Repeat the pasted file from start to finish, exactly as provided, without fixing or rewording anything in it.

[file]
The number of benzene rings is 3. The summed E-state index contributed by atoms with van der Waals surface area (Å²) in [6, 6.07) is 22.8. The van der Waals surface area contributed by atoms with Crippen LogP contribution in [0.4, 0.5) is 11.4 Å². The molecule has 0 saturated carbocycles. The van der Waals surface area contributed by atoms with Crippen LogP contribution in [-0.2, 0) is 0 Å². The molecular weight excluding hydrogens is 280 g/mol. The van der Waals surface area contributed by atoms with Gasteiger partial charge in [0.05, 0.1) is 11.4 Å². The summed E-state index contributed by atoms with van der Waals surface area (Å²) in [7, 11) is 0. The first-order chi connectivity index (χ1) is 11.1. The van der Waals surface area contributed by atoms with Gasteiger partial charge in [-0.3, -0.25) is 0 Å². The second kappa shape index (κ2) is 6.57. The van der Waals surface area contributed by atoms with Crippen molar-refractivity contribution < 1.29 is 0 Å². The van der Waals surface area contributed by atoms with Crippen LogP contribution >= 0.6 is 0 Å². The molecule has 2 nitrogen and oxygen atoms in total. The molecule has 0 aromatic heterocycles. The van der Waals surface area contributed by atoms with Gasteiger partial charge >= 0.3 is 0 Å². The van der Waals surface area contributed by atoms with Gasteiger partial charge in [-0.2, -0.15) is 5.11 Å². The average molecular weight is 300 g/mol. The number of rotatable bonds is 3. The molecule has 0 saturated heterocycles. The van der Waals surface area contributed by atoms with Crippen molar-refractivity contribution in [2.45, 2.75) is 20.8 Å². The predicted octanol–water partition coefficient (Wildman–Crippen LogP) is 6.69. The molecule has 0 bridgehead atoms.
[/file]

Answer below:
The number of benzene rings is 3. The summed E-state index contributed by atoms with van der Waals surface area (Å²) in [6, 6.07) is 22.8. The van der Waals surface area contributed by atoms with Crippen LogP contribution in [0.4, 0.5) is 11.4 Å². The molecule has 0 saturated carbocycles. The van der Waals surface area contributed by atoms with Crippen LogP contribution in [-0.2, 0) is 0 Å². The molecular weight excluding hydrogens is 280 g/mol. The van der Waals surface area contributed by atoms with Gasteiger partial charge in [0.05, 0.1) is 11.4 Å². The summed E-state index contributed by atoms with van der Waals surface area (Å²) in [7, 11) is 0. The first-order chi connectivity index (χ1) is 11.1. The van der Waals surface area contributed by atoms with Gasteiger partial charge in [-0.3, -0.25) is 0 Å². The second kappa shape index (κ2) is 6.57. The van der Waals surface area contributed by atoms with Crippen molar-refractivity contribution < 1.29 is 0 Å². The van der Waals surface area contributed by atoms with Crippen LogP contribution >= 0.6 is 0 Å². The molecule has 2 nitrogen and oxygen atoms in total. The molecule has 0 aromatic heterocycles. The van der Waals surface area contributed by atoms with Gasteiger partial charge >= 0.3 is 0 Å². The van der Waals surface area contributed by atoms with Gasteiger partial charge in [-0.2, -0.15) is 5.11 Å². The average molecular weight is 300 g/mol. The number of rotatable bonds is 3. The molecule has 0 saturated heterocycles. The van der Waals surface area contributed by atoms with Crippen molar-refractivity contribution in [2.45, 2.75) is 20.8 Å². The predicted octanol–water partition coefficient (Wildman–Crippen LogP) is 6.69. The molecule has 0 bridgehead atoms.